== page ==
sun 06/12/2020

Theatre Reviews

London Road, National Theatre

Sam Marlowe

The murders of five prostitutes in Ipswich: it’s hard to imagine a less likely subject for a musical, not least because the memory of the crimes of forklift-truck driver Steve Wright, committed in late 2006, is still so horribly fresh. But there is nothing lurid about this exceptional piece of theatre, created by Alecky Blythe and composer Adam Cork, and directed with restraint, tenderness and potent simplicity by Rufus Norris. It’s moving, fascinating and even funny.

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Betty Blue Eyes, Novello Theatre

Matt Wolf

Foot fetishists will have a field day at Betty Blue Eyes, given that the producer Cameron Mackintosh's latest venture is also the first in my experience to sing of bunions, calluses and corns, the last encompassing a passing reference to a lyric from Oklahoma!: another show on Sir Cameron's CV.

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Moonlight, Donmar Warehouse

james Woodall Trying but mainly failing to connect: David Bradley and Deborah Findlay in 'Moonlight'

One wants to be antagonised by Harold Pinter. In his substantial early dramas (The Homecoming, The Caretaker, The Birthday Party), aggression and menace coil through the texts like rattlesnakes. He was, then, revolutionary. Maybe it's glib - critical shorthand - to suggest that there were, thereafter, two to three decades of falling away; but some of us...

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Thrill Me, Tristan Bates Theatre

Matt Wolf Fatal attraction: Jye Frasca and George Maguire plot the perfect murder

Does the perfect murder make for the perfect musical? One doesn't have to make undue claims for the work's chamber-size appeal to warm to Thrill Me, the American two-hander that has arrived at the Tristan Bates Theatre as this season's entry in retelling the story of the Chicago killers, Leopold and Loeb. (Last season's was the superb Almeida Theatre revival of Rope...

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The Tempest, Cheek By Jowl, Barbican Theatre

james Woodall

Tradition, in the form of Victorian performance, conferred on The Tempest the VC of Highest Shakespearean Poetry, though it probably wasn't Shakespeare's final play. John Gielgud was in an important sense the last great Victorian English thesp and, in the apparently valedictory role of Prospero, took the island parable to an Olympus of rhetoric.

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Brontë, Tricycle Theatre

alexandra Coghlan

“Too fat, too miserable, too pinched” for love and life, the Brontë sisters famously made a kingdom out of their dingy rectory home in rural Yorkshire. Denied not just a room but an existence of their own, these three Victorian spinsters found authority and expression in novels the world would have them unfit to read, let alone write.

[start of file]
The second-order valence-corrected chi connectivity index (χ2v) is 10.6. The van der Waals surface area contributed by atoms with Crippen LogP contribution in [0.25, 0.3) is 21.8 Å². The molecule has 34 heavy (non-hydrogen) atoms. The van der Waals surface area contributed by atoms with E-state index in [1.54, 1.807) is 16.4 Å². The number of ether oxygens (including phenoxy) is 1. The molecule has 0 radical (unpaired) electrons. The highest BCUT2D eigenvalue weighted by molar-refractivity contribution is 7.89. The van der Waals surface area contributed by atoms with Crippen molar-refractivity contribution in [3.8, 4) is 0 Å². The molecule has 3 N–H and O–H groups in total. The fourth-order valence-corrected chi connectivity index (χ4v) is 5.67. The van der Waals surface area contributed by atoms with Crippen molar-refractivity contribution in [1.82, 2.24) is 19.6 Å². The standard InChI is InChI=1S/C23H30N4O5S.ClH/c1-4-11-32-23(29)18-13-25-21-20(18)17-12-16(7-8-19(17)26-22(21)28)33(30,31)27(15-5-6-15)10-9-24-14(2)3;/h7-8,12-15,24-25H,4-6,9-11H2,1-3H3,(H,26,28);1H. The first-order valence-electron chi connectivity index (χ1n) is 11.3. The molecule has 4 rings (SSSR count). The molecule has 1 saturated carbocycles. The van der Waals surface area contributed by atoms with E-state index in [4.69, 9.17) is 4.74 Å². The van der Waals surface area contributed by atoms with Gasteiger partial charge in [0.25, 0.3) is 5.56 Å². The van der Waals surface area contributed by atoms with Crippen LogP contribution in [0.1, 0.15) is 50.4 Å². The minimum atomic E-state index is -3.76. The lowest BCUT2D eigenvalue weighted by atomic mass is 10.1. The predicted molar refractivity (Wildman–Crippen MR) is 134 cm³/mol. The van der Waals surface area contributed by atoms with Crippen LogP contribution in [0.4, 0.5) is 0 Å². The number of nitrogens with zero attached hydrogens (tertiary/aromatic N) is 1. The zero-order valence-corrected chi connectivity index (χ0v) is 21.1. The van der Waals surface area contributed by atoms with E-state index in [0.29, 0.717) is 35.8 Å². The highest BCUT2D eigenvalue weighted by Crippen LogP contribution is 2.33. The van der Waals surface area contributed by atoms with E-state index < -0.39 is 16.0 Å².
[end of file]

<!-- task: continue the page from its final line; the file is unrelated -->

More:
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Wastwater, Royal Court Theatre

Sam Marlowe

Wastwater is the deepest lake in England, overshadowed by rugged Cumbrian screes and described by Wordsworth as “long, stern and desolate”. In this new play by Simon Stephens, directed by Katie Mitchell, it becomes a central metaphor: terrors may lie beneath its dark, still surface, like the violence and secret suffering behind a suburban front door.

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Terminus, Young Vic

Veronica Lee The compelling power of good acting: Declan Conlon and Catherine Walker in 'Terminus'

Mark O’Rowe is one of Ireland’s leading contemporary playwrights, and Terminus was first produced in 2007 by the Abbey Theatre in Dublin. It transferred to the Edinburgh Fringe in 2008 and is now being revived by the Abbey in an international tour. His play charts another ordinary night in Dublin city, but as this captivating triptych unfolds the events his characters - simply named A, B and C - describe are anything but. A man and two women deliver a series of overlapping...

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The Mill - City of Dreams, Drummonds Mill, Bradford

graham Rickson Cardboard city: In 'The Mill - City of Dreams' a property developer shares his plans for swish civic reinvention

Bradford, once the worsted capital of the world, now employs fewer than 1,000 workers in the textile industry. Some of the disused mills have been transformed into tourist attractions – nearby Salts Mill has a huge collection of artwork by David Hockney and a posh bistro. Drummonds Mill has lain silent since closure, to be reopened...

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Smash!, Menier Chocolate Factory

David Nice Seventies dilemma: Natalie Walter and Tom Conti

If you're going to put on a show about putting on a show, you gotta get a gimmick, as a wise man not unconnected with the late Jack Rosenthal's autobiographical comedy once wrote. Put it another way: if the show/film/TV series depicted is compromised, you need something or someone off-centre to stand out from the crowd. In Barton Fink, it was a hotel corridor and what the Coen...

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★★★★★

A compulsive, involving, emotionally stirring evening – theatre’s answer to a page-turner.
The Observer, Kate Kellaway

 

Direct from a sold-out season at Kiln Theatre the five star, hit play, The Son, is now playing at the Duke of York’s Theatre for a strictly limited season.

 

★★★★★

This final part of Florian Zeller’s trilogy is the most powerful of all.
The Times, Ann Treneman

 

Written by the internationally acclaimed Florian Zeller (The Father, The Mother), lauded by The Guardian as ‘the most exciting playwright of our time’, The Son is directed by the award-winning Michael Longhurst.

 

Book by 30 September and get tickets from £15*
with no booking fee.


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